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Thinking Ecologically

"Organism and environment constitute the real whole, so that ecology, the science which deals with both in their relation to each other, is becoming increasingly valuable as a major science helping us to understand the world."

B. W. Wells
The Natural Gardens of North Carolina; with Keys and Descriptions of the Herbaceous Wild Flowers Found Therein
1932

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B. W. Wells conducting field research at Holly Shelter Game Land
ca. 1945

When Wells first saw the Big Savannah, ecology was an emerging science focused on explaining plant distribution in relation to environmental factors such as climate, soil, topography, and fire as well as interactions with animals, microorganisms and other plants. Early ecologists used observation and experimentation to uncover the relationships of co-occurring groups of plants, called communities, and their habitats. A key component of their studies was the concept of succession-how and why the composition of a natural community changes over time until it is in balance with its environment.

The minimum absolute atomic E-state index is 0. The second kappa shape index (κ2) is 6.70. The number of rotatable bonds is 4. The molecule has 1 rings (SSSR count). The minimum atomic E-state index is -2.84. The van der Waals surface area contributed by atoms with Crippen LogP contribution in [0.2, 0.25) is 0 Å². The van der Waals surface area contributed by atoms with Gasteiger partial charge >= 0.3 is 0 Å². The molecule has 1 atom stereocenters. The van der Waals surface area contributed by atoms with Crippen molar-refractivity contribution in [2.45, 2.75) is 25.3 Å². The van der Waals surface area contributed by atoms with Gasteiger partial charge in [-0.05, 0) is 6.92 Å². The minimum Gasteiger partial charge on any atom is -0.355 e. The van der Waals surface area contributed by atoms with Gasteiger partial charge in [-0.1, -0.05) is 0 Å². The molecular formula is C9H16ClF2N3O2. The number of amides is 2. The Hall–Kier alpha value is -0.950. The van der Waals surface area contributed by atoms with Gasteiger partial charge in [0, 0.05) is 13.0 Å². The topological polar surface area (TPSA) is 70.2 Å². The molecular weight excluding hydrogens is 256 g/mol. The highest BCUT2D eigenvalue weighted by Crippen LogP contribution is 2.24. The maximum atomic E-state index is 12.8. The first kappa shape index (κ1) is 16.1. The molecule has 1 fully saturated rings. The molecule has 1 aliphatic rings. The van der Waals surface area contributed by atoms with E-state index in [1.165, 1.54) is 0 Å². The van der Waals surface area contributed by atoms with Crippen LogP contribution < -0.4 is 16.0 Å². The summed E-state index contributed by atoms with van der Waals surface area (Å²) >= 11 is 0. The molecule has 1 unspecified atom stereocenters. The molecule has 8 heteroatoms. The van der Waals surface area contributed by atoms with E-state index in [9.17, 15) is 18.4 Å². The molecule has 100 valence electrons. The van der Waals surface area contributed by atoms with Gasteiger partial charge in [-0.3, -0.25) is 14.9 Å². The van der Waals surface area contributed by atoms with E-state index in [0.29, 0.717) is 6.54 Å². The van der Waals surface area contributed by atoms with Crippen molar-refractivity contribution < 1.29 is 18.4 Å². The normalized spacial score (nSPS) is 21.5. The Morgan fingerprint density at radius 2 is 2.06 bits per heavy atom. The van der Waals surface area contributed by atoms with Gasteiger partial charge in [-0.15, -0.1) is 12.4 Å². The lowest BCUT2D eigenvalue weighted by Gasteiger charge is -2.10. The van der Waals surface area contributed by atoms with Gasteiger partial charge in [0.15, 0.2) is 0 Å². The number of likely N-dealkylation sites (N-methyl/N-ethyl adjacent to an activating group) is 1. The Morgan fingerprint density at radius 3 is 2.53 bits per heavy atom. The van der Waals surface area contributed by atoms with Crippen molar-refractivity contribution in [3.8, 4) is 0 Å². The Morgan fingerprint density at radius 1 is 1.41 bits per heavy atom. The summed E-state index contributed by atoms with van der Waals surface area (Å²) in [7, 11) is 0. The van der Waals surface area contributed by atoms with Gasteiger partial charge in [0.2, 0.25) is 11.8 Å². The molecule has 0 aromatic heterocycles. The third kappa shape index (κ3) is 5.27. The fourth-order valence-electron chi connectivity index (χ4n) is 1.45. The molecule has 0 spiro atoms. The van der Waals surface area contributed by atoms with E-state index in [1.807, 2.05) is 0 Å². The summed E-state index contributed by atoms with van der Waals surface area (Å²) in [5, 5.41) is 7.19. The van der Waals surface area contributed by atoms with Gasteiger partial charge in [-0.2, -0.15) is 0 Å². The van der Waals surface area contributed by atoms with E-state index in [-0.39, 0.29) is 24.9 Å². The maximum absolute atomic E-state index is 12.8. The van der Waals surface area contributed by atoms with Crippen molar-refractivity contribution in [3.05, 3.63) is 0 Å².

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Wells (far left) with college colleagues taking a break from their botanical studies in Ohio.
1911

Though a botanist by training, Wells received his Ph.D. under the directorship of one of the founders of ecology, Henry Chandler Cowles. His experience in botanical field work and exposure to ecological concepts gave him the intellectual tools he needed to interpret and understand the beautiful panorama of flowers on the Big Savannah and other ecological questions posed throughout the state.

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